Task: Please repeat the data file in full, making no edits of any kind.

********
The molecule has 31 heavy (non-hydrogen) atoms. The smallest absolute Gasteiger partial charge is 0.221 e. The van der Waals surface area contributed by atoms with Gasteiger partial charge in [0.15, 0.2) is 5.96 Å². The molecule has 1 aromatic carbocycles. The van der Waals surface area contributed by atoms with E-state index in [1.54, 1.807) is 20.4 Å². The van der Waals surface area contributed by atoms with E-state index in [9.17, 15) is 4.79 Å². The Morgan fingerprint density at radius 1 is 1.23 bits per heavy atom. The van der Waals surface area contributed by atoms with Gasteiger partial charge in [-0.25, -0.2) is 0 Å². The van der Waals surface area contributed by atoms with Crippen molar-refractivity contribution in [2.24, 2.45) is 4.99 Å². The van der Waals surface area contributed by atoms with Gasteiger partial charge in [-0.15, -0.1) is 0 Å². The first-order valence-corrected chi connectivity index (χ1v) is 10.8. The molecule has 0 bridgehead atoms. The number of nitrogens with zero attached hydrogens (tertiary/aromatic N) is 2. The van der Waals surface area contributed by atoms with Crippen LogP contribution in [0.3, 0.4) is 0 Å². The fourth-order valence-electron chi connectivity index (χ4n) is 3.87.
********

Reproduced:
The molecule has 31 heavy (non-hydrogen) atoms. The smallest absolute Gasteiger partial charge is 0.221 e. The van der Waals surface area contributed by atoms with Gasteiger partial charge in [0.15, 0.2) is 5.96 Å². The molecule has 1 aromatic carbocycles. The van der Waals surface area contributed by atoms with E-state index in [1.54, 1.807) is 20.4 Å². The van der Waals surface area contributed by atoms with E-state index in [9.17, 15) is 4.79 Å². The Morgan fingerprint density at radius 1 is 1.23 bits per heavy atom. The van der Waals surface area contributed by atoms with Gasteiger partial charge in [-0.25, -0.2) is 0 Å². The van der Waals surface area contributed by atoms with Crippen molar-refractivity contribution in [2.24, 2.45) is 4.99 Å². The van der Waals surface area contributed by atoms with Gasteiger partial charge in [-0.15, -0.1) is 0 Å². The first-order valence-corrected chi connectivity index (χ1v) is 10.8. The molecule has 0 bridgehead atoms. The number of nitrogens with zero attached hydrogens (tertiary/aromatic N) is 2. The van der Waals surface area contributed by atoms with Crippen LogP contribution in [0.3, 0.4) is 0 Å². The fourth-order valence-electron chi connectivity index (χ4n) is 3.87.